Some Kiosk products are the result of painstaking research or long drives on back roads in rented cars. And some are found totally by chance. “We were at this shop in Porto that sells only rubber goods, and I noticed this beautiful twine they were using for packaging,” says Grifo. “I asked where they’d gotten it, and they walked us over to a wholesale paper goods shop. That’s where we found the toilet paper.” Unfortunately the twine wasn’t meant to be — it’s not produced in Portugal — and neither was the TP: “With importing, you pay for volume. This would be like an $8 roll of toilet paper.”

Kiosk’s Portugal collection

It’s hard to put a finger on just how the New York store Kiosk — which peddles quirky housewares from around the world, one country at a time — vaulted from cherished destination of a few to the kind of place Jasper Morrison, London’s best-known everyday-object apologist, feels obliged to check out when he’s rolling through town. But while the 4-year-old Soho shop has begun to shed its air of secrecy, it has never lost its charm. Climbing a set of graffiti-covered stairs to its second-floor entrance, you never know what you’re going to find at the top — it could be two Brooklyn girls selling cookies, or a wall full of vintage Christmas cards, or something like a stapler from Hestra, Sweden, or a saucepan from Kowloon, that once you bring it home you aren’t quite sure how you ever lived without it.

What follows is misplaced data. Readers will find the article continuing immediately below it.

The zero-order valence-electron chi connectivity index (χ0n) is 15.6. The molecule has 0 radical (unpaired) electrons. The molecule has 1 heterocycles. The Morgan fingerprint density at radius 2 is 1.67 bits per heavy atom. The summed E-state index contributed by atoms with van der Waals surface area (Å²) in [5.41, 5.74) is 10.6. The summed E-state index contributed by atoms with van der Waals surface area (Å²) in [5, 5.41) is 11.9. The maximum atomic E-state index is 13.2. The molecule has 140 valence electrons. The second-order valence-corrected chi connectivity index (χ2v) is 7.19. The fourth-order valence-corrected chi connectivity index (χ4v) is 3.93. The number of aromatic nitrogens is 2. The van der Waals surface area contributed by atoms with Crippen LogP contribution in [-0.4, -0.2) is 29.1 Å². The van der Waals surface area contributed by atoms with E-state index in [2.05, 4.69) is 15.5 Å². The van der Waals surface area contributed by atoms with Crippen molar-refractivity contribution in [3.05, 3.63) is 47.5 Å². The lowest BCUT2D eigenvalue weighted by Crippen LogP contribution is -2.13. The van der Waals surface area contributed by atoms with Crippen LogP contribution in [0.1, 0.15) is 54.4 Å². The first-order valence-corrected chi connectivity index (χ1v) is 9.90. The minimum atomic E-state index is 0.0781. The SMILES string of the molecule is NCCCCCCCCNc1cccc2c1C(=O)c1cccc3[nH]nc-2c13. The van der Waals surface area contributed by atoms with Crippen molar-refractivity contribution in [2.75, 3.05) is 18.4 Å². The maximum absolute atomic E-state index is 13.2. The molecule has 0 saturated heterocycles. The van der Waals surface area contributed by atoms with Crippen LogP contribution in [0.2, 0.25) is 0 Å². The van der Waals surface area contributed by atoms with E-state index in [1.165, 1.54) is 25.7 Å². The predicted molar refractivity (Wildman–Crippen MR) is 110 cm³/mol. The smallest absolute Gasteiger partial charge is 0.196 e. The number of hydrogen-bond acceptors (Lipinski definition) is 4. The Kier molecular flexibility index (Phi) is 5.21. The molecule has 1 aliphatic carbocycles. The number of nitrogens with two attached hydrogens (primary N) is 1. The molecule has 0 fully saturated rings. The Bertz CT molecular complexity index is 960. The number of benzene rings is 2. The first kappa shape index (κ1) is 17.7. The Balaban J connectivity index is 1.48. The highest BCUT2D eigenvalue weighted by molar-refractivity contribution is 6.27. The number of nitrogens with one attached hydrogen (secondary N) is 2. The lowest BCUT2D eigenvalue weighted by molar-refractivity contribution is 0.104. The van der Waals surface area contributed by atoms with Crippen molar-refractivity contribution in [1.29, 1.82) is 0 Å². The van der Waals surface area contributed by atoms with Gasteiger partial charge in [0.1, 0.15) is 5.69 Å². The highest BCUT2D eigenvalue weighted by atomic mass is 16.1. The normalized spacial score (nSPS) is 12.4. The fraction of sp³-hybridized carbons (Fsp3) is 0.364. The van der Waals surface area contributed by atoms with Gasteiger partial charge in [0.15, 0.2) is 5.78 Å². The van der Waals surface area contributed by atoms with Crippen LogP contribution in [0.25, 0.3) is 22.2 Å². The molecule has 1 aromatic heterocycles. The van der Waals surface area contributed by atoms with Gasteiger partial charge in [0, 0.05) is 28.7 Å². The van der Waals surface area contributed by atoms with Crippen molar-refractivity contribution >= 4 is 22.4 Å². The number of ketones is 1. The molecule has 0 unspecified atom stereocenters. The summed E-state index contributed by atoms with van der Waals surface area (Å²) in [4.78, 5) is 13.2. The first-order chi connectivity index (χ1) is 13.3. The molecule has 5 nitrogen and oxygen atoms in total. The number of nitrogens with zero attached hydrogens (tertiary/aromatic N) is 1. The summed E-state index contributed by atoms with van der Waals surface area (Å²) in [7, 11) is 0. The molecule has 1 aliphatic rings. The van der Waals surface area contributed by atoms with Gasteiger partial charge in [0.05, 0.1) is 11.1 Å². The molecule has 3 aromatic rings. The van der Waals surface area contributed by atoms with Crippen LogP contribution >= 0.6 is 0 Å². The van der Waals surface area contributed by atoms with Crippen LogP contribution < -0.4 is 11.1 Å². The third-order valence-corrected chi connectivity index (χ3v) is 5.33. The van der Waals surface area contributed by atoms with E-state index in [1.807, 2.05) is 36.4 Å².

Kiosk’s chaotic energy — and its amazingly curated collection — come from its owners, Alisa Grifo and husband Marco Romeny, whose travels have taken them from Mexico to Finland to bring back beautiful, practical, locally produced wares from each featured country. In November, the pair debuted Portugal, their ninth geographical collection, after spending six weeks this fall getting to know the tiny nation, which is about the size of Ohio.

Why Portugal? “It was on a shortlist I’d written two years ago of places I wanted to go,” says Grifo. “Turkey, Calcutta, Hong Kong, Vietnam — Portugal just started coming together.” A friend turned them on to a likeminded store in Lisbon, whose proprietor in turn hooked them up with two weeks of free housing. What started as a path of least resistance soon turned into a full-blown love affair: “Three weeks turned into six, one visit into two,” says Grifo. “We were at the furthest west point in Portugal, Cabo da Roca, and sitting there, you really feel like you’re on the edge of something. It’s the very end of the world. It’s one of these magical places.”

In Portugal, Grifo and Romeny did what they do: They ate the local food (“Marco was like, ‘No, I can’t go to another pastry store!’”), they nipped into hardware stores and specialty shops, and they chatted up residents and retailers who could lead them to objects that were beautiful and inexpensive but also translatable to an American market. They came back to New York with their largest collection to date, and one that may keep growing. “Normally we would move on, but I don’t know if I want to do that anymore,” says Grifo. “It’s irresponsible with the waste we create to just churn through a place.” A small collection of Icelandic candy is in the works, but for now at least, Grifo is abandoning her globe-trotting agenda to focus on producing a few products in collaboration with manufacturers Kiosk has worked with in the past. In the meantime, Portugal will rule the shelves. Grifo gave us an inside look at the thinking behind the current collection: what she and Romeny bought, what they left behind, and why it matters.